By Le Chupacabra

Kingdom Hearts started as a chance collaboration between the Japanese offices of SquareSoft (now Square-Enix) and Disney. Flitting between various ideas, Square finally handed the reins to a concept artist named Tetsuya Nomura. It was an unusual choice for a game director and it was certainly an unusual premise: the cutesy, iconic world of Disney colliding with the sombre realms of the Final Fantasy series. However, the game went beyond expectation: it was an imaginative, epic adventure that was a whole lot more than the sum of its parts.

We have a far more original narrative that happens to be more immersive than the first; it's a little darker, a little more mature and it's all very good stuff. One key flaw of the plot is that after the first bit you're essentially revisiting Disney worlds to play out their tales and their tales only. As a result, questions regarding the fierce Nobodies and enigmatic Organisation XIII are put on hold for a very long (read: around 10-12 hours!) time. However, once you plough through the plot-drought you are rewarded with a tale that's quite brilliant.

The music is equally an aural treat with memorable tunes and an epic score that lives up to the grandeur of the game's premise. If you've played the first game, you'll recognize many of the remixed Disney tracks.

Visually, Kingdom Hearts II is quite pleasing. Some locations come off as rather unimaginative while others are truly awe-inspiring. Fortunately the latter holds true more often. There are plenty of little touches that add to the immersion wonderfully. In the Pride Lands, you take the guise of a lion and have to hold the KeyBlade between your jaws! At the Timeless River, all the characters move with exaggerated motions reminiscent of the black-and-white Mickey Mouse 'toons of old. The Pirates of the Caribbean themed world (Port Royal) looks stunning with realistic characters and animation that captures the drunken swagger and mannerisms of the Captain Jack Sparrow perfectly. And the world of Tron? Just jaw-dropping.

The gameplay is in many ways hugely improved over its predecessor while some previously great parts have been unnecessarily tinkered with; “ten steps forward and two steps backward” to quote my friend. The fighting is fast and frenetic and the combination of the fantastic graphics leads to some visually mesmerising sequences. New additions include Drive forms that let you merge with various characters, thus imbuing you with enhanced fighting prowess or magical dexterity. Think of God of War's killing mini-games minus the brutality. Another addition is the Limit Break, with which Final Fantasy fans should be familiar.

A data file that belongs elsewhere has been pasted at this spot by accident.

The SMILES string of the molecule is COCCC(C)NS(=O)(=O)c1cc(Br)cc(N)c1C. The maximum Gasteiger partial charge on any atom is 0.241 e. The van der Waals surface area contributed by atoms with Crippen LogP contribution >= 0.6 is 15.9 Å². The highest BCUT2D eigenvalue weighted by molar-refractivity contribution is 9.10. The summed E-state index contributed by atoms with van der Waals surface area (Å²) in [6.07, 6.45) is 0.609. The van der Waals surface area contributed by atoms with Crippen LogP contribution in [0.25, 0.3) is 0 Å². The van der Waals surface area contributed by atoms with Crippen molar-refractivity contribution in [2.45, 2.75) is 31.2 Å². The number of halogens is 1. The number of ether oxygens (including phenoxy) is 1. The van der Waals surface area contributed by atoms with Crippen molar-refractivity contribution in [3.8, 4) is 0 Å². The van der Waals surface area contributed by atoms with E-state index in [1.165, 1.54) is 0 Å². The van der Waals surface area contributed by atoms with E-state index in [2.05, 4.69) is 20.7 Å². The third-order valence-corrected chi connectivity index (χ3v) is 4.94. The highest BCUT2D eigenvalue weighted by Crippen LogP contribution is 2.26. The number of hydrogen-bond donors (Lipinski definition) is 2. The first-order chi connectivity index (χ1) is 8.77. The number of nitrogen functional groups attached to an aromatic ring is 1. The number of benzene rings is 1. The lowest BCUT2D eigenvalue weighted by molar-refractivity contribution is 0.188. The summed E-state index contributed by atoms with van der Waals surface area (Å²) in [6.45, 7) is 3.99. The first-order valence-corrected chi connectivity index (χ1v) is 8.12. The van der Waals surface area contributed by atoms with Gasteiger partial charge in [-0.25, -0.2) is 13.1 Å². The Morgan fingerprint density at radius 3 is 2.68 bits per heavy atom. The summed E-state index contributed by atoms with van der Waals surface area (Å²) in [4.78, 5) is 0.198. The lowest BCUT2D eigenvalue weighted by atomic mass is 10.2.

However, much of the exploration that gave the first game an adventure-esque feel has been undermined to criminally disappointing proportions. The levels are more linear than Kingdom Hearts (which was also linear, but had some neat bits that rewarded curious players) and the worlds are somewhat smaller. The gameplay is also much easier mainly due to the use of the Reaction commands and Drive forms. Playing on the 'hard' (called Proud) difficulty setting makes up (although not too greatly) with the increased challenge. While Drive forms are optional, the way in which the One thing that really deserves special mention is the Gummi Ship mode. From being a slow, headache-inducing chore (in the first game), it's become a fast-paced, frantic shooter mini-game that's actually fun to play. The last Gummi Ship level has a great Star Wars-esque feel and many portions of that segment recall the famous Death Star trench run from the films.

While no longer as novel as the first, Kingdom Hearts II remains a wonderfully charming experience that not only tells a beautiful story but is also chockfull of luscious graphics, evocative music and entertaining gameplay. If you have a PS2, you have no excuse to pass up such an adventure! So go get your copy and make sure you pick up the original Kingdom Hearts if you haven't already!